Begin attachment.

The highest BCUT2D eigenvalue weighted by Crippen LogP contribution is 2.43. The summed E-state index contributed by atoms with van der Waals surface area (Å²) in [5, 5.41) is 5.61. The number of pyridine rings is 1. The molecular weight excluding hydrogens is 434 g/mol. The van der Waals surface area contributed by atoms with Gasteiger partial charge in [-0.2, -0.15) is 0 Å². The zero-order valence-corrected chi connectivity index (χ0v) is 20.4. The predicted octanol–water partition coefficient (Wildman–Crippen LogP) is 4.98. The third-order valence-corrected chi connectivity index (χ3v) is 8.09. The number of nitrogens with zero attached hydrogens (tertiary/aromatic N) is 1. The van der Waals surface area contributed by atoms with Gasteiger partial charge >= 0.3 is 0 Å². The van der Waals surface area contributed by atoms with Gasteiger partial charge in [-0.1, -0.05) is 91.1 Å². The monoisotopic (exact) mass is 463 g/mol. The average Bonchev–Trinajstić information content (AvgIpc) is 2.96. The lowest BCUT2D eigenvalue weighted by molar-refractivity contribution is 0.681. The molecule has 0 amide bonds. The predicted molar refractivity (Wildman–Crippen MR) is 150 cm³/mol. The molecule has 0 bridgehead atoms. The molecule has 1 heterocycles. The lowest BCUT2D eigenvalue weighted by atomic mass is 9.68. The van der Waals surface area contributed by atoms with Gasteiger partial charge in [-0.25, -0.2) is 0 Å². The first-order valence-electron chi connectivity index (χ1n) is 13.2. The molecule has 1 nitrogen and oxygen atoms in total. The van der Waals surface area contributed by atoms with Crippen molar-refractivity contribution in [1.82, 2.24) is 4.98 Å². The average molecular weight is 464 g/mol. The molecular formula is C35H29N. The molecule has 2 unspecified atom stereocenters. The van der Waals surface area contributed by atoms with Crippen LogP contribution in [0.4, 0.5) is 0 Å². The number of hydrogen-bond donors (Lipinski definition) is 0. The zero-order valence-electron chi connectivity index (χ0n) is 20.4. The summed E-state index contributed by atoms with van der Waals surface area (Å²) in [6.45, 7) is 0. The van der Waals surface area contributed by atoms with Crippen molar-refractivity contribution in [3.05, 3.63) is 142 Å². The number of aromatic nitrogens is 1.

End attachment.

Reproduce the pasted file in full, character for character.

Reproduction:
The highest BCUT2D eigenvalue weighted by Crippen LogP contribution is 2.43. The summed E-state index contributed by atoms with van der Waals surface area (Å²) in [5, 5.41) is 5.61. The number of pyridine rings is 1. The molecular weight excluding hydrogens is 434 g/mol. The van der Waals surface area contributed by atoms with Gasteiger partial charge in [-0.2, -0.15) is 0 Å². The zero-order valence-corrected chi connectivity index (χ0v) is 20.4. The predicted octanol–water partition coefficient (Wildman–Crippen LogP) is 4.98. The third-order valence-corrected chi connectivity index (χ3v) is 8.09. The number of nitrogens with zero attached hydrogens (tertiary/aromatic N) is 1. The van der Waals surface area contributed by atoms with Gasteiger partial charge >= 0.3 is 0 Å². The van der Waals surface area contributed by atoms with Gasteiger partial charge in [-0.1, -0.05) is 91.1 Å². The monoisotopic (exact) mass is 463 g/mol. The average Bonchev–Trinajstić information content (AvgIpc) is 2.96. The lowest BCUT2D eigenvalue weighted by molar-refractivity contribution is 0.681. The molecule has 0 amide bonds. The predicted molar refractivity (Wildman–Crippen MR) is 150 cm³/mol. The molecule has 0 bridgehead atoms. The molecule has 1 heterocycles. The lowest BCUT2D eigenvalue weighted by atomic mass is 9.68. The van der Waals surface area contributed by atoms with Gasteiger partial charge in [-0.25, -0.2) is 0 Å². The first-order valence-electron chi connectivity index (χ1n) is 13.2. The molecule has 1 nitrogen and oxygen atoms in total. The van der Waals surface area contributed by atoms with Crippen molar-refractivity contribution in [1.82, 2.24) is 4.98 Å². The average molecular weight is 464 g/mol. The molecular formula is C35H29N. The molecule has 2 unspecified atom stereocenters. The van der Waals surface area contributed by atoms with Crippen LogP contribution in [0.4, 0.5) is 0 Å². The number of hydrogen-bond donors (Lipinski definition) is 0. The zero-order valence-electron chi connectivity index (χ0n) is 20.4. The summed E-state index contributed by atoms with van der Waals surface area (Å²) in [6.45, 7) is 0. The van der Waals surface area contributed by atoms with Crippen molar-refractivity contribution in [3.05, 3.63) is 142 Å². The number of aromatic nitrogens is 1.